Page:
Barlow spent his childhood and teenage years in Thames, fairly sheltered from the world of fashion. Barlow found his passion for sewing in fabrics class at Thames High School under Raewyn Grey. Throughout his school years he made many garments but was particularly drawn to creating coats and jackets.
In 2017, Barlow packed up his life and headed to Wellington to start his journey at Whitecliffe. During his first year, he had the dream that many fashion design students had – to start their own label. Buying custom labels for his assessments and toyed with the idea of starting his own label. However, he realised that he ultimately wants to just sew and create, sans the business-side of starting a label. Thus, although starting a label is not on the cards at the moment for Barlow, it does not mean it’s not something he will look into again in the future.
Through his three years of study at Whitecliffe, and now working with Wellington designer, Zowie Dee, he has learnt the most important thing in this industry is to be adaptable.
“Things don’t always go to plan, and there are times that you have to find creative solutions to a problem. Sometimes the path ahead is clear, and other times it is not, and being adaptable can save your skin.”
In Barlow’s first year, Zowie Dee offered him a sewing trial, and then eventually a job in her workroom. Zowie Dee has been Barlow’s mentor and has given him the opportunity to hone his skills with bridal dressmaking, altering and tailoring.
“Under her guidance, I have been able to grow and expand my skills, and, we have exciting plans for the future.”
Barlow has always thought of breaking into the fashion industry as a challenge, but now he feels like he has the potential to break into the industry, he is just in no rush just yet.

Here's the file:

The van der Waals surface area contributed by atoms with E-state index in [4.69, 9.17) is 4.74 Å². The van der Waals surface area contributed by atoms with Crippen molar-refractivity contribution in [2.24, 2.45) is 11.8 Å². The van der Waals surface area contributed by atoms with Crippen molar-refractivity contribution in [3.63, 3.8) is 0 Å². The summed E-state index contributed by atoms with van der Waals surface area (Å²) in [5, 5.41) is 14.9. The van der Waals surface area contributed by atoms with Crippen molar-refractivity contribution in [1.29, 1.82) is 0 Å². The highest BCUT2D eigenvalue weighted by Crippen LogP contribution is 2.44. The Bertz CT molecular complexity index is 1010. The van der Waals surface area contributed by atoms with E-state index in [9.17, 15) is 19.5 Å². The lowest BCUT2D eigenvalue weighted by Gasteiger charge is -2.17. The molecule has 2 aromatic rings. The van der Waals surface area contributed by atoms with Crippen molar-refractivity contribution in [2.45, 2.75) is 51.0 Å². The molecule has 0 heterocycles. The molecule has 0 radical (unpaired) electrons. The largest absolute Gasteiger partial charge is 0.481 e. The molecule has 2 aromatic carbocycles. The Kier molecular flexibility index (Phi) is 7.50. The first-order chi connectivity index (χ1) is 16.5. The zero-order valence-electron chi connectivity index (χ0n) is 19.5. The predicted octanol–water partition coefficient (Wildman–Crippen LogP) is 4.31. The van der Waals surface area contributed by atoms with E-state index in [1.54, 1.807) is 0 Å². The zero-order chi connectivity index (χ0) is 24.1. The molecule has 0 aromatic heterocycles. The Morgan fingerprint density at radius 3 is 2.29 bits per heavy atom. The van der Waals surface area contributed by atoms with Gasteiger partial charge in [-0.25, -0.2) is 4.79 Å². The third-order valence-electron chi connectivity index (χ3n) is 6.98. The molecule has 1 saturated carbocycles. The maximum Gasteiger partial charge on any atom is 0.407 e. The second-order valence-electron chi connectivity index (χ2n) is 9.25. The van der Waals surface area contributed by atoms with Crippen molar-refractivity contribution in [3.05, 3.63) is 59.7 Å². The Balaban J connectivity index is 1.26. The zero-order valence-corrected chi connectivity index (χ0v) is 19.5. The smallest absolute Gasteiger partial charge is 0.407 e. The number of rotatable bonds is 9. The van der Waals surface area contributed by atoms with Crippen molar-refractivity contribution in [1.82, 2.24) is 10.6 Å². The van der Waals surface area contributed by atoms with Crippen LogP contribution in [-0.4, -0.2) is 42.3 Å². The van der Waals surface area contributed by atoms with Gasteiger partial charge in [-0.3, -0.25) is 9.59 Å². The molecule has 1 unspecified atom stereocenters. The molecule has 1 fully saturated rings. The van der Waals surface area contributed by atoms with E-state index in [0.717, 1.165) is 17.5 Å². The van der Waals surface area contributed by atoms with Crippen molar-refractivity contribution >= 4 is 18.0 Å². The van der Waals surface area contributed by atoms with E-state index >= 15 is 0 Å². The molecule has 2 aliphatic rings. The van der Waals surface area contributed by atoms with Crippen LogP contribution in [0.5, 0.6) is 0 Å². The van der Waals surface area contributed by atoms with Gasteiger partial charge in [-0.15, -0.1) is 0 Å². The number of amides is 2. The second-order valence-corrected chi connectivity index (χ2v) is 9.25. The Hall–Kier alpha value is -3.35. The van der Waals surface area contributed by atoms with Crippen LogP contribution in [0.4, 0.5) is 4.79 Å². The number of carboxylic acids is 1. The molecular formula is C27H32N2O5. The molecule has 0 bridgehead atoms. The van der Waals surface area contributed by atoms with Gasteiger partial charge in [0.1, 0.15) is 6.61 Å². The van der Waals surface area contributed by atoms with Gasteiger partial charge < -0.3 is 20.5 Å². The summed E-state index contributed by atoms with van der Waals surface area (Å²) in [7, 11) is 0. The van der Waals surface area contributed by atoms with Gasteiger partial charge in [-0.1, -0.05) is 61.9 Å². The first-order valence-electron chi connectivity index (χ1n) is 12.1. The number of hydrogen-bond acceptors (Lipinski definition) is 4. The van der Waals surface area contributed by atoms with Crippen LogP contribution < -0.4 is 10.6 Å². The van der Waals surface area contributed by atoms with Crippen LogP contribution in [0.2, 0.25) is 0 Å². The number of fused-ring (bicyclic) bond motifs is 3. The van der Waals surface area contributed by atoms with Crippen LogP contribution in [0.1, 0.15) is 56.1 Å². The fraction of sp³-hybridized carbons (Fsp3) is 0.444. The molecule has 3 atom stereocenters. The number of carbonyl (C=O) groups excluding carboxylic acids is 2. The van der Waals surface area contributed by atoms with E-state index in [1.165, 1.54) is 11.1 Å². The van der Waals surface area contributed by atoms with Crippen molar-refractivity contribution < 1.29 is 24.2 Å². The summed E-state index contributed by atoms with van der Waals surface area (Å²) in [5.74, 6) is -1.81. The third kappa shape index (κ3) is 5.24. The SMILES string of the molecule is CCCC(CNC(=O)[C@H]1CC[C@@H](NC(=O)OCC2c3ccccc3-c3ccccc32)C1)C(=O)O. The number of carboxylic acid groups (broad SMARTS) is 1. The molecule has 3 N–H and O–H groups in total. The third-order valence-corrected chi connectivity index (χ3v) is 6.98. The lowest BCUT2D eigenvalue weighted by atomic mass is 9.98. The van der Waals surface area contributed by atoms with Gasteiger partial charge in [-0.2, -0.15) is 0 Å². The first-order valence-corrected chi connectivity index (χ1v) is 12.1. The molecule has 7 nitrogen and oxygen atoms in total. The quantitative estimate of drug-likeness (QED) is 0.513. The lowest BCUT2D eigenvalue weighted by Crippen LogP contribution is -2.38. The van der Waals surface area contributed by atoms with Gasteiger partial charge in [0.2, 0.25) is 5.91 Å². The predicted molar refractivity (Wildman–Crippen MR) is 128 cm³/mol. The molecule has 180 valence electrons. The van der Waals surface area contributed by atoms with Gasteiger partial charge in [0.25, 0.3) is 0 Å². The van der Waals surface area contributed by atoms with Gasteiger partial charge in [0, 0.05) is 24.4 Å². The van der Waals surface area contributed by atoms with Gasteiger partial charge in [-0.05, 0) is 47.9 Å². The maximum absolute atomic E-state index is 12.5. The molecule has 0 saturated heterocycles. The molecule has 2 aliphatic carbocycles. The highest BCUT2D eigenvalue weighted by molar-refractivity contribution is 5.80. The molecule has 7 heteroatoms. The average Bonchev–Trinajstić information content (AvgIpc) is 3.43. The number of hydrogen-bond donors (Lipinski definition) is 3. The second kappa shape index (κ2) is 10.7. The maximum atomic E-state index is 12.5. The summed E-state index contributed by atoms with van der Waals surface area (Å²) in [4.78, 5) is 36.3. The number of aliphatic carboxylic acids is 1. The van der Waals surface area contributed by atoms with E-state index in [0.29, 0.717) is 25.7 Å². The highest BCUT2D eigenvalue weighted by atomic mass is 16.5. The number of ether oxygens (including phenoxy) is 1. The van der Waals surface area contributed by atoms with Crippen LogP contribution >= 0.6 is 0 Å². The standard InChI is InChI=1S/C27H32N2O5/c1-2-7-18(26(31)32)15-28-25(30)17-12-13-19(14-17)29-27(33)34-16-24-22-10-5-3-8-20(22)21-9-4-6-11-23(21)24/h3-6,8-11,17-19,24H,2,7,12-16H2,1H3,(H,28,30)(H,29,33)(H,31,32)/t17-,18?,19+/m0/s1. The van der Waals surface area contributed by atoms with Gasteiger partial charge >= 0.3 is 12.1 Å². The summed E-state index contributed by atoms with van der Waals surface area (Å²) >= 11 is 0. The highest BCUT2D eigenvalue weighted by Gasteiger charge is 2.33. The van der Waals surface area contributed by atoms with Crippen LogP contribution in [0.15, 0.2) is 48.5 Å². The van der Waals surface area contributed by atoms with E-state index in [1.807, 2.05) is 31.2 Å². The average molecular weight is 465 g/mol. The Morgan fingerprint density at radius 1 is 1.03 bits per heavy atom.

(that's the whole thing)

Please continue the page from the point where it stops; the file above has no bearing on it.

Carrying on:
“When the time comes, I want to have experience on my side, and experience only comes with time, patience, practice and most importantly, perseverance.”
For Barlow’s final collection, he designed a seven-pieces, three outfit menswear mini range under the name ‘Invasive Action’.
“This was a military-style range, made because it was important for me to be true to myself, and to create looks that I would whole-heartedly wear myself.”
Menswear and tailoring are where Barlow’s passion lies.
“Military-style spoke the word ‘confidence’ to me and that’s what I have worked for; to be confident within myself, my own skin, and my abilities.”
2021 will be a year of reconnection for Barlow. Reconnection with his culture, his Whakapapa, his creativity, Te Reo and Te Ao Maori.
“To start along my reconnection journey, I have been learning Te Reo Maori through books and other resources and have enrolled at Te Wanaga o Aotearoa next year.”
Barlow hopes to bring more of his culture into his work and designs. The first step is to learn and understand the significance and meaning behind each idea.
“I would never want to do a disservice to anything my ancestors believed in and practised. We all have a journey in life and mine is only just the beginning.”
Photography by big mark & co.